Enid Russell and nine other direct descendants of war hero Alfred Edward Gaby paid tribute to their fallen relative as the sun set over Kings Park last night.
The service, attended by about 200 people, was the first of five Anzac sunset services this week, hosted by the Returned and Services League to expand the Anzac Day experience.
Lt Gaby, who enlisted at Katanning in January 1916, fought bravely on the Western Front before he was killed by sniper fire near Lihons in 1918, aged 26.
He was posthumously awarded the Victoria Cross and was one of many soldiers in his family.
Ms Russell, of Bibra Lake, said the sunset service was a great way for her family to reflect on Lt Gaby’s life on a more personal level than the annual dawn service.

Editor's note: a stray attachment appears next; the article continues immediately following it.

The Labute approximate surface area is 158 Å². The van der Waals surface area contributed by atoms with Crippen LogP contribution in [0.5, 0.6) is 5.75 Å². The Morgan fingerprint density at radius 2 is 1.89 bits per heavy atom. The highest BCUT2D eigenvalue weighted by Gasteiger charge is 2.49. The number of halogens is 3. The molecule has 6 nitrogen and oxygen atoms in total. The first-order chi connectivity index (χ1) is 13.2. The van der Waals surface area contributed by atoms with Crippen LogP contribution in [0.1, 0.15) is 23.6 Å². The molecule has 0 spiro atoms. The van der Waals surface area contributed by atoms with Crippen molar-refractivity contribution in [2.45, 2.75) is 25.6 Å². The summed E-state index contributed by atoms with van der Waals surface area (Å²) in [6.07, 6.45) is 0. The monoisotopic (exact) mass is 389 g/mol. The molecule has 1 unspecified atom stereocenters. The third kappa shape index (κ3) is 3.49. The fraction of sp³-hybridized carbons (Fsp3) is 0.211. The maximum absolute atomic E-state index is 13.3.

RSL State president Graham Edwards said: “I looked at what was going on at the Australian War Memorial in Canberra and thought we could make it work here, because Anzac Day is getting so big.”
“People can feel a bit disconnected at the dawn service and others just can’t make it, so this is an opportunity for them to attend a service and to get involved,” he said.
For ex-navy member John Delaney, the sunset Anzac Day service provided the personal experience he had always wanted for his family.
Mr Delaney has been coming to a service for 35 years and this year held his daughter Mary-Jane’s hand as she laid a floral tribute.
“I have got a two-year-old and she came to her first Anzac service when she was four months old,” Mr Delaney said.
“We want her to see what is involved and to understand what it is all about, so nobody will forget.”
Armed forces representatives laid five wreaths in honour of fallen war heroes at last night’s service.
Sgt-Maj. Gary Browne, of ADF Reserve, read a tribute to Lt Gaby.
People stood for the Last Post and a minute’s silence during the short ceremony.
A sunset service will be held each night until Thursday from 5pm at Kings Park War Memorial.